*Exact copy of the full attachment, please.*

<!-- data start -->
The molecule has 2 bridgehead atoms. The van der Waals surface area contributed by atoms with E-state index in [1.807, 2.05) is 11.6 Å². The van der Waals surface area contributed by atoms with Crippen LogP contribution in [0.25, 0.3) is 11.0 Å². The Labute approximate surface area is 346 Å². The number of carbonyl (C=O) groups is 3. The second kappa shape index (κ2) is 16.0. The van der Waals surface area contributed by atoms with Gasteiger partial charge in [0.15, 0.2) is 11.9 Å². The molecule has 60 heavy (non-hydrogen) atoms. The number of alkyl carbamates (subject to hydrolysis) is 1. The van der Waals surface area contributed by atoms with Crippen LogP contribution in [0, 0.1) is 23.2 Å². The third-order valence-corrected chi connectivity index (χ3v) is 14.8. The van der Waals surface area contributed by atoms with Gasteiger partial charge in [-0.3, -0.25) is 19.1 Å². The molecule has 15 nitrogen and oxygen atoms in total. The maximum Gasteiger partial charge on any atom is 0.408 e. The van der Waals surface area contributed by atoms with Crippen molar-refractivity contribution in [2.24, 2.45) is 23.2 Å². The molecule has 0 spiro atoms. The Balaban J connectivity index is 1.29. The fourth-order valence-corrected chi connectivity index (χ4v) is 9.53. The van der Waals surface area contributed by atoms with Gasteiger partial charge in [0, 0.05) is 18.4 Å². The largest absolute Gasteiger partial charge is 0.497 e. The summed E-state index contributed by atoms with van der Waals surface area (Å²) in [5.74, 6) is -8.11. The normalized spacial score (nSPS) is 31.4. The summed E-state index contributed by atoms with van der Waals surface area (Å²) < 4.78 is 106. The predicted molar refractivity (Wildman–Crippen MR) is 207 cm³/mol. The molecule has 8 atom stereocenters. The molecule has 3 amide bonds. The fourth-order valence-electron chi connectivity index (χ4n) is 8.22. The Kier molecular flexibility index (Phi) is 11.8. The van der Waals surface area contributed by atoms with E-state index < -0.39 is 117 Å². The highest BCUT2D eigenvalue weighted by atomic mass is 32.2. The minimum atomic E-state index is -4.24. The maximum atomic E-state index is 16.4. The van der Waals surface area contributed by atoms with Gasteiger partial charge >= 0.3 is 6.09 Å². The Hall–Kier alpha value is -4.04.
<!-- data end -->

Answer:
The molecule has 2 bridgehead atoms. The van der Waals surface area contributed by atoms with E-state index in [1.807, 2.05) is 11.6 Å². The van der Waals surface area contributed by atoms with Crippen LogP contribution in [0.25, 0.3) is 11.0 Å². The Labute approximate surface area is 346 Å². The number of carbonyl (C=O) groups is 3. The second kappa shape index (κ2) is 16.0. The van der Waals surface area contributed by atoms with Gasteiger partial charge in [0.15, 0.2) is 11.9 Å². The molecule has 60 heavy (non-hydrogen) atoms. The number of alkyl carbamates (subject to hydrolysis) is 1. The van der Waals surface area contributed by atoms with Crippen LogP contribution in [0, 0.1) is 23.2 Å². The third-order valence-corrected chi connectivity index (χ3v) is 14.8. The van der Waals surface area contributed by atoms with Gasteiger partial charge in [-0.3, -0.25) is 19.1 Å². The molecule has 15 nitrogen and oxygen atoms in total. The maximum Gasteiger partial charge on any atom is 0.408 e. The van der Waals surface area contributed by atoms with Crippen molar-refractivity contribution in [2.24, 2.45) is 23.2 Å². The molecule has 0 spiro atoms. The Balaban J connectivity index is 1.29. The fourth-order valence-corrected chi connectivity index (χ4v) is 9.53. The van der Waals surface area contributed by atoms with Gasteiger partial charge in [0, 0.05) is 18.4 Å². The largest absolute Gasteiger partial charge is 0.497 e. The summed E-state index contributed by atoms with van der Waals surface area (Å²) in [5.74, 6) is -8.11. The normalized spacial score (nSPS) is 31.4. The summed E-state index contributed by atoms with van der Waals surface area (Å²) < 4.78 is 106. The predicted molar refractivity (Wildman–Crippen MR) is 207 cm³/mol. The molecule has 8 atom stereocenters. The molecule has 3 amide bonds. The fourth-order valence-electron chi connectivity index (χ4n) is 8.22. The Kier molecular flexibility index (Phi) is 11.8. The van der Waals surface area contributed by atoms with E-state index < -0.39 is 117 Å². The highest BCUT2D eigenvalue weighted by atomic mass is 32.2. The minimum atomic E-state index is -4.24. The maximum atomic E-state index is 16.4. The van der Waals surface area contributed by atoms with Gasteiger partial charge >= 0.3 is 6.09 Å². The Hall–Kier alpha value is -4.04.